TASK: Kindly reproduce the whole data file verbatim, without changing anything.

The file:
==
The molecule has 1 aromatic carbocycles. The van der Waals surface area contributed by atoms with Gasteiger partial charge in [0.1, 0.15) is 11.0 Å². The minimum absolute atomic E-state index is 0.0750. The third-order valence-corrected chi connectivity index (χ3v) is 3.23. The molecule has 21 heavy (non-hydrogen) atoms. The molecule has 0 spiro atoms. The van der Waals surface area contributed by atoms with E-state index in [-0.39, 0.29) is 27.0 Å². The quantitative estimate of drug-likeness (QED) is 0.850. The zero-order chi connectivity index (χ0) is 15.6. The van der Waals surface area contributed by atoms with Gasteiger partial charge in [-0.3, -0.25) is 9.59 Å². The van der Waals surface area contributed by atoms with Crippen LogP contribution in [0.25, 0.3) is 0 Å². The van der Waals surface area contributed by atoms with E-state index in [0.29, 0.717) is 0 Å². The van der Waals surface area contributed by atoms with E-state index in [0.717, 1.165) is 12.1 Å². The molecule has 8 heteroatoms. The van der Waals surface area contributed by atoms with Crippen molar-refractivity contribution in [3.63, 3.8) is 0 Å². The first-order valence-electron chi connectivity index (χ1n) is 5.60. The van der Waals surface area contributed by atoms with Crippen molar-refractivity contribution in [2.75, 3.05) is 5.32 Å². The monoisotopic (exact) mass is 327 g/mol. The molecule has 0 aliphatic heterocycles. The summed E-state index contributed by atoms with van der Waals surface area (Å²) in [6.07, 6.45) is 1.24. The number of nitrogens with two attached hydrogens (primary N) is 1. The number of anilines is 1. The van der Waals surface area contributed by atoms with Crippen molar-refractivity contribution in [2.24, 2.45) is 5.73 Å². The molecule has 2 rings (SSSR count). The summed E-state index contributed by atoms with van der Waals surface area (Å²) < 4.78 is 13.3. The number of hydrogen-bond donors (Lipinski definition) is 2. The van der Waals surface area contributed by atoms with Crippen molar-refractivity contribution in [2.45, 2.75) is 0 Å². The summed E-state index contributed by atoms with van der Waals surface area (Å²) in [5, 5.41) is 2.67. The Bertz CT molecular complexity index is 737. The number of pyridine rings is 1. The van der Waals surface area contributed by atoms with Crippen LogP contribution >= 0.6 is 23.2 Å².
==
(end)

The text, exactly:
The molecule has 1 aromatic carbocycles. The van der Waals surface area contributed by atoms with Gasteiger partial charge in [0.1, 0.15) is 11.0 Å². The minimum absolute atomic E-state index is 0.0750. The third-order valence-corrected chi connectivity index (χ3v) is 3.23. The molecule has 21 heavy (non-hydrogen) atoms. The molecule has 0 spiro atoms. The van der Waals surface area contributed by atoms with E-state index in [-0.39, 0.29) is 27.0 Å². The quantitative estimate of drug-likeness (QED) is 0.850. The zero-order chi connectivity index (χ0) is 15.6. The van der Waals surface area contributed by atoms with Gasteiger partial charge in [-0.3, -0.25) is 9.59 Å². The van der Waals surface area contributed by atoms with Crippen LogP contribution in [0.25, 0.3) is 0 Å². The van der Waals surface area contributed by atoms with E-state index in [0.29, 0.717) is 0 Å². The van der Waals surface area contributed by atoms with E-state index in [0.717, 1.165) is 12.1 Å². The molecule has 8 heteroatoms. The van der Waals surface area contributed by atoms with Crippen molar-refractivity contribution in [3.63, 3.8) is 0 Å². The first-order valence-electron chi connectivity index (χ1n) is 5.60. The van der Waals surface area contributed by atoms with Crippen molar-refractivity contribution in [2.75, 3.05) is 5.32 Å². The monoisotopic (exact) mass is 327 g/mol. The molecule has 0 aliphatic heterocycles. The summed E-state index contributed by atoms with van der Waals surface area (Å²) in [6.07, 6.45) is 1.24. The number of nitrogens with two attached hydrogens (primary N) is 1. The number of anilines is 1. The van der Waals surface area contributed by atoms with Crippen molar-refractivity contribution in [2.24, 2.45) is 5.73 Å². The molecule has 2 rings (SSSR count). The summed E-state index contributed by atoms with van der Waals surface area (Å²) < 4.78 is 13.3. The number of hydrogen-bond donors (Lipinski definition) is 2. The van der Waals surface area contributed by atoms with Crippen molar-refractivity contribution in [2.45, 2.75) is 0 Å². The summed E-state index contributed by atoms with van der Waals surface area (Å²) in [5, 5.41) is 2.67. The Bertz CT molecular complexity index is 737. The number of pyridine rings is 1. The van der Waals surface area contributed by atoms with Crippen LogP contribution >= 0.6 is 23.2 Å².